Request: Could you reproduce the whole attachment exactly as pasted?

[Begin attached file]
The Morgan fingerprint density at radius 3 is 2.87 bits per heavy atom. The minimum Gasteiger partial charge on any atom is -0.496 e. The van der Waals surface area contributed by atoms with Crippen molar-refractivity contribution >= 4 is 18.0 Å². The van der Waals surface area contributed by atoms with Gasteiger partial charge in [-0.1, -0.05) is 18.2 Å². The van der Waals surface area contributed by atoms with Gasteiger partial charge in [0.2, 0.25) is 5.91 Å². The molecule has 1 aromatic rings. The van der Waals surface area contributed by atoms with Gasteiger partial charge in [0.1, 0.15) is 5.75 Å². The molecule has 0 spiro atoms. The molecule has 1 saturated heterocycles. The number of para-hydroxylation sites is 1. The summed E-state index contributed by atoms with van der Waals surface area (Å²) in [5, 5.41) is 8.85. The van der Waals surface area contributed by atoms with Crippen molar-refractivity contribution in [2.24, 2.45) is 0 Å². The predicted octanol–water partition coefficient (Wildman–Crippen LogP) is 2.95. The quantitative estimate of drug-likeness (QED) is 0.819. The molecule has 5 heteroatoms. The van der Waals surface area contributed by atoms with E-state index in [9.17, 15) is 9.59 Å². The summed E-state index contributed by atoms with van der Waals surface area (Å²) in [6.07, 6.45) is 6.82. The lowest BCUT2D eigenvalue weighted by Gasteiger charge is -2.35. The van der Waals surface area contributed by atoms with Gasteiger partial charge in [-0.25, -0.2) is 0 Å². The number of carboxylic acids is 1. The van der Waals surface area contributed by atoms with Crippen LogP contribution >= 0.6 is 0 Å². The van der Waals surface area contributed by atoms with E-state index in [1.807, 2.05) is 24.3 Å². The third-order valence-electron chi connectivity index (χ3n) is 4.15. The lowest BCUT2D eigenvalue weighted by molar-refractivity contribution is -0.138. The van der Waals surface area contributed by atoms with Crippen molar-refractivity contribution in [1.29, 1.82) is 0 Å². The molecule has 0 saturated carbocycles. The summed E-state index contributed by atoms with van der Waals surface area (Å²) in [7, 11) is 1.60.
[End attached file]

The Morgan fingerprint density at radius 3 is 2.87 bits per heavy atom. The minimum Gasteiger partial charge on any atom is -0.496 e. The van der Waals surface area contributed by atoms with Crippen molar-refractivity contribution >= 4 is 18.0 Å². The van der Waals surface area contributed by atoms with Gasteiger partial charge in [-0.1, -0.05) is 18.2 Å². The van der Waals surface area contributed by atoms with Gasteiger partial charge in [0.2, 0.25) is 5.91 Å². The molecule has 1 aromatic rings. The van der Waals surface area contributed by atoms with Gasteiger partial charge in [0.1, 0.15) is 5.75 Å². The molecule has 0 spiro atoms. The molecule has 1 saturated heterocycles. The number of para-hydroxylation sites is 1. The summed E-state index contributed by atoms with van der Waals surface area (Å²) in [5, 5.41) is 8.85. The van der Waals surface area contributed by atoms with Crippen molar-refractivity contribution in [2.24, 2.45) is 0 Å². The predicted octanol–water partition coefficient (Wildman–Crippen LogP) is 2.95. The quantitative estimate of drug-likeness (QED) is 0.819. The molecule has 5 heteroatoms. The van der Waals surface area contributed by atoms with E-state index in [9.17, 15) is 9.59 Å². The summed E-state index contributed by atoms with van der Waals surface area (Å²) in [6.07, 6.45) is 6.82. The lowest BCUT2D eigenvalue weighted by Gasteiger charge is -2.35. The van der Waals surface area contributed by atoms with Gasteiger partial charge in [-0.25, -0.2) is 0 Å². The number of carboxylic acids is 1. The van der Waals surface area contributed by atoms with Crippen LogP contribution >= 0.6 is 0 Å². The van der Waals surface area contributed by atoms with E-state index in [1.807, 2.05) is 24.3 Å². The third-order valence-electron chi connectivity index (χ3n) is 4.15. The lowest BCUT2D eigenvalue weighted by molar-refractivity contribution is -0.138. The van der Waals surface area contributed by atoms with Crippen molar-refractivity contribution in [1.29, 1.82) is 0 Å². The molecule has 0 saturated carbocycles. The summed E-state index contributed by atoms with van der Waals surface area (Å²) in [7, 11) is 1.60.